A path toward disability-inclusive health in Zimbabwe Part 2: A qualitative study on the national response to COVID-19

African Journal of Disability

Field Value
Title A path toward disability-inclusive health in Zimbabwe Part 2: A qualitative study on the national response to COVID-19
Creator Smythe, Tracey Mabhena, Thubelihle Murahwi, Shepherd Kujinga, Tapiwanashe Kuper, Hannah Rusakaniko, Simbarashe
Subject health care access; disability; health system disability; COVID-19; Zimbabwe; qualitative; equity; Missing Billion; inclusion; health system; health access
Description Background: People with disabilities are at higher risk of adverse coronavirus disease 2019 (COVID-19) outcomes. Additionally, measures to mitigate COVID-19 transmission have impacted health service provision and access, which may particularly disadvantage people with disabilities.Objectives: To explore the perspectives and experiences of people with disabilities in accessing health services in Zimbabwe during the pandemic, to identify perceived challenges and facilitators to inclusive health and key actions to improve accessibility.Methods: We used in-depth interviews with 24 people with disabilities (identified through purposive sampling) and with 10 key informants (from expert recommendation) to explore the impact of COVID-19 on access to health care. Interviews were transcribed, coded and thematically analysed. We used the disability-inclusive health ‘Missing Billion’ framework to map and inform barriers to inclusive health care during COVID-19 and disparities in outcomes faced by people with disabilities.Results: People with disabilities demonstrated good awareness of COVID-19 mitigation strategies, but faced difficulties accessing COVID-19 information and health services. Challenges to the implementation of COVID-19 guidelines related to a person’s functional impairment and financial ability to do so. A key supply-side constraint was the perceived de-prioritisation of rehabilitation services. Further restrictions on access to health services and rehabilitation decreased an individual’s functional ability and exacerbated pre-existing conditions.Conclusion: The immediate health and financial impacts of the COVID-19 pandemic on people with disabilities in Zimbabwe were severe. Government departments should include people with disabilities in all communications and activities related to the pandemic through a twin-track approach, meaning inclusion in mainstream activities and targeting with specific interventions where necessary.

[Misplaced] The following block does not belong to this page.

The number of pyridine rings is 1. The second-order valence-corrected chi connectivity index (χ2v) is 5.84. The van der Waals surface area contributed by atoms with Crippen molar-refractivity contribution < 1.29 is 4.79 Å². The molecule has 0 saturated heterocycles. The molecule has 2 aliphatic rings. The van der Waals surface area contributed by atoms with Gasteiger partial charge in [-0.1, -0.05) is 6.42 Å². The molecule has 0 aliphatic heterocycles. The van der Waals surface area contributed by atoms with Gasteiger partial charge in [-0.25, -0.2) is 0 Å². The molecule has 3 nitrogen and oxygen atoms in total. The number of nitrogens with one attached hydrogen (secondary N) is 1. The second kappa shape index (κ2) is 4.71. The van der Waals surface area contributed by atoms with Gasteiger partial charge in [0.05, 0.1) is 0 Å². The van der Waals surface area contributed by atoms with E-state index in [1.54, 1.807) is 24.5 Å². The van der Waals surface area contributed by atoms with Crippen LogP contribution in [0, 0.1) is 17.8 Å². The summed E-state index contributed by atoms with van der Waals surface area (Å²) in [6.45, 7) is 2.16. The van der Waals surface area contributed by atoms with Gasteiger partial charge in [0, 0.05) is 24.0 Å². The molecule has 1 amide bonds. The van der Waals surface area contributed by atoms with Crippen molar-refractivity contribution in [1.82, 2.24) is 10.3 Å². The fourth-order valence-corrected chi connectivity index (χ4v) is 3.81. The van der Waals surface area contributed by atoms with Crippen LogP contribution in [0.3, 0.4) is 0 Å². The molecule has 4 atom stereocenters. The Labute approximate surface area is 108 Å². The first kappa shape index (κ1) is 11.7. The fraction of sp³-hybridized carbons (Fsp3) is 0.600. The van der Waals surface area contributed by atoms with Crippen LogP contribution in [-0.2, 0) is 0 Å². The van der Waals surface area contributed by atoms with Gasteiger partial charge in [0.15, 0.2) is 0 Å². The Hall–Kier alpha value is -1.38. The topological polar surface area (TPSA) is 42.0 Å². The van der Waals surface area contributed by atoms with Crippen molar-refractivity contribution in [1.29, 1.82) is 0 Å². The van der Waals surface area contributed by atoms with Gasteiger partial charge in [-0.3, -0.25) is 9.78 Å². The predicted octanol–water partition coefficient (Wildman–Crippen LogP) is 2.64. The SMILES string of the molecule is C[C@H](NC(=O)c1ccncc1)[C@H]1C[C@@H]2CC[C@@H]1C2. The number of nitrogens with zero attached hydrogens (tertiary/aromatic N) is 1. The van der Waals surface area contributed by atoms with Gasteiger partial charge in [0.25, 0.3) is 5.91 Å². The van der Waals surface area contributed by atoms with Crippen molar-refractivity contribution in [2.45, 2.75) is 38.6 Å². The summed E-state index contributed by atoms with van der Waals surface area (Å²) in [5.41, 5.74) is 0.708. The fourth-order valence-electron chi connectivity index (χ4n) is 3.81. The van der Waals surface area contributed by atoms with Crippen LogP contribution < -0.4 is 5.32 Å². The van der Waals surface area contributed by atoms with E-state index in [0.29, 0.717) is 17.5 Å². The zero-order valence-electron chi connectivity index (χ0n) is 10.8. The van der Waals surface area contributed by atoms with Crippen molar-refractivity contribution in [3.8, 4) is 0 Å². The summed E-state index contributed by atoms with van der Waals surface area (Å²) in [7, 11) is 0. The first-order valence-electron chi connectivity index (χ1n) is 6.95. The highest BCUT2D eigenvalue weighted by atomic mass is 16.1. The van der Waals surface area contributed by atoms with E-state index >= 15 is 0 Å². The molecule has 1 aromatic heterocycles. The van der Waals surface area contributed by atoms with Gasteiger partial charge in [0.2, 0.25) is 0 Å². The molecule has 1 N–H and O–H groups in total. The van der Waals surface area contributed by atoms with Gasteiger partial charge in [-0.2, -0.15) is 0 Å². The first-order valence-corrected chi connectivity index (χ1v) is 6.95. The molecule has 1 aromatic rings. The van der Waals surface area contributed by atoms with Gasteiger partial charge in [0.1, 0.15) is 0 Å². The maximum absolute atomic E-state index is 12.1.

Publisher AOSIS
Contributor AHRC
Date 2022-05-30
Type info:eu-repo/semantics/article info:eu-repo/semantics/publishedVersion — qualitative research
Format text/html application/epub+zip text/xml application/pdf
Identifier 10.4102/ajod.v11i0.991
Source African Journal of Disability; Vol 11 (2022); 13 pages 2226-7220 2223-9170
Language eng
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https://ajod.org/index.php/ajod/article/view/991/1821 https://ajod.org/index.php/ajod/article/view/991/1822 https://ajod.org/index.php/ajod/article/view/991/1823 https://ajod.org/index.php/ajod/article/view/991/1824
Coverage Zimbabwe May - June 2021 disability
Rights Copyright (c) 2022 Tracey Smythe, Thubelihle Mabhena, Shepherd Murahwi, Tapiwanashe Kujinga, Hannah Kuper, Simbarashe Rusakaniko https://creativecommons.org/licenses/by/4.0